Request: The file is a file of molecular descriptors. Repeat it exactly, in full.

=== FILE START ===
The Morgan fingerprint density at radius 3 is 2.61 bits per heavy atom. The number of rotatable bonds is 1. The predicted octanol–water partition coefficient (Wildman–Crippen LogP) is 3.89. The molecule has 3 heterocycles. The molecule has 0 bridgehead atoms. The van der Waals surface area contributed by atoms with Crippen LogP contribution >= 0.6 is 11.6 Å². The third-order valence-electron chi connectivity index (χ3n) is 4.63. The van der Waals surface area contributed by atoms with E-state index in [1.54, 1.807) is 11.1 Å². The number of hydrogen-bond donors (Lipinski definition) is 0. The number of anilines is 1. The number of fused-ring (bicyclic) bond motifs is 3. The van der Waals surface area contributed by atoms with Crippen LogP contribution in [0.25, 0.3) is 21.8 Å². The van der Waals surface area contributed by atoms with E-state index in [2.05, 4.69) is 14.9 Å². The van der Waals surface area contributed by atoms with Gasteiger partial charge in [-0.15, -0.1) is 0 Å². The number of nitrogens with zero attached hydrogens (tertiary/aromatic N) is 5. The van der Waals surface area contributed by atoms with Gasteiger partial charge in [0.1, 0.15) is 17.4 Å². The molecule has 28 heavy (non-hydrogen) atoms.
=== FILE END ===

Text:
The Morgan fingerprint density at radius 3 is 2.61 bits per heavy atom. The number of rotatable bonds is 1. The predicted octanol–water partition coefficient (Wildman–Crippen LogP) is 3.89. The molecule has 3 heterocycles. The molecule has 0 bridgehead atoms. The van der Waals surface area contributed by atoms with Crippen LogP contribution >= 0.6 is 11.6 Å². The third-order valence-electron chi connectivity index (χ3n) is 4.63. The van der Waals surface area contributed by atoms with E-state index in [1.54, 1.807) is 11.1 Å². The number of hydrogen-bond donors (Lipinski definition) is 0. The number of anilines is 1. The number of fused-ring (bicyclic) bond motifs is 3. The van der Waals surface area contributed by atoms with Crippen LogP contribution in [0.25, 0.3) is 21.8 Å². The van der Waals surface area contributed by atoms with E-state index in [2.05, 4.69) is 14.9 Å². The van der Waals surface area contributed by atoms with Gasteiger partial charge in [-0.15, -0.1) is 0 Å². The number of nitrogens with zero attached hydrogens (tertiary/aromatic N) is 5. The van der Waals surface area contributed by atoms with Gasteiger partial charge in [0.1, 0.15) is 17.4 Å². The molecule has 28 heavy (non-hydrogen) atoms.